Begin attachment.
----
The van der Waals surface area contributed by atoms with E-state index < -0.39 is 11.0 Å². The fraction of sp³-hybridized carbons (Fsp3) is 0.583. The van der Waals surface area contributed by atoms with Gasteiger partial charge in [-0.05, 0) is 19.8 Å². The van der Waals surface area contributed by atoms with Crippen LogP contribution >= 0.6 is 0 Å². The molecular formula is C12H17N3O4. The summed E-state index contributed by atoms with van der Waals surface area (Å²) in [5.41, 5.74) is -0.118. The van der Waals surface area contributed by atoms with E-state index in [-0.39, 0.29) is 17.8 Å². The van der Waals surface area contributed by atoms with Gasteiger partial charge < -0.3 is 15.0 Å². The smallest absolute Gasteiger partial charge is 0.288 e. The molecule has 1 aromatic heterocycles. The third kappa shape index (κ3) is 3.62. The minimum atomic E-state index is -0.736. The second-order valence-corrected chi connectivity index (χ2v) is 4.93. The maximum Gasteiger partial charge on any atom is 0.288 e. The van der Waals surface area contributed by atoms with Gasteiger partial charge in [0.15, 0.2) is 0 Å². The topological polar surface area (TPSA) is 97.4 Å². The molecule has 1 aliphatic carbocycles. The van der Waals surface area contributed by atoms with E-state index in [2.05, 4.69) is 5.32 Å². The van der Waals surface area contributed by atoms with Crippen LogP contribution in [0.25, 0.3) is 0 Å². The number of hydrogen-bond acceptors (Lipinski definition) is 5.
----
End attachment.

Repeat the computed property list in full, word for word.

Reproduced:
The van der Waals surface area contributed by atoms with E-state index < -0.39 is 11.0 Å². The fraction of sp³-hybridized carbons (Fsp3) is 0.583. The van der Waals surface area contributed by atoms with Gasteiger partial charge in [-0.05, 0) is 19.8 Å². The van der Waals surface area contributed by atoms with Crippen LogP contribution >= 0.6 is 0 Å². The molecular formula is C12H17N3O4. The summed E-state index contributed by atoms with van der Waals surface area (Å²) in [5.41, 5.74) is -0.118. The van der Waals surface area contributed by atoms with E-state index in [-0.39, 0.29) is 17.8 Å². The van der Waals surface area contributed by atoms with Gasteiger partial charge < -0.3 is 15.0 Å². The smallest absolute Gasteiger partial charge is 0.288 e. The molecule has 1 aromatic heterocycles. The third kappa shape index (κ3) is 3.62. The minimum atomic E-state index is -0.736. The second-order valence-corrected chi connectivity index (χ2v) is 4.93. The maximum Gasteiger partial charge on any atom is 0.288 e. The van der Waals surface area contributed by atoms with Gasteiger partial charge in [0.15, 0.2) is 0 Å². The topological polar surface area (TPSA) is 97.4 Å². The molecule has 1 aliphatic carbocycles. The van der Waals surface area contributed by atoms with E-state index in [2.05, 4.69) is 5.32 Å². The van der Waals surface area contributed by atoms with Crippen LogP contribution in [0.25, 0.3) is 0 Å². The number of hydrogen-bond acceptors (Lipinski definition) is 5.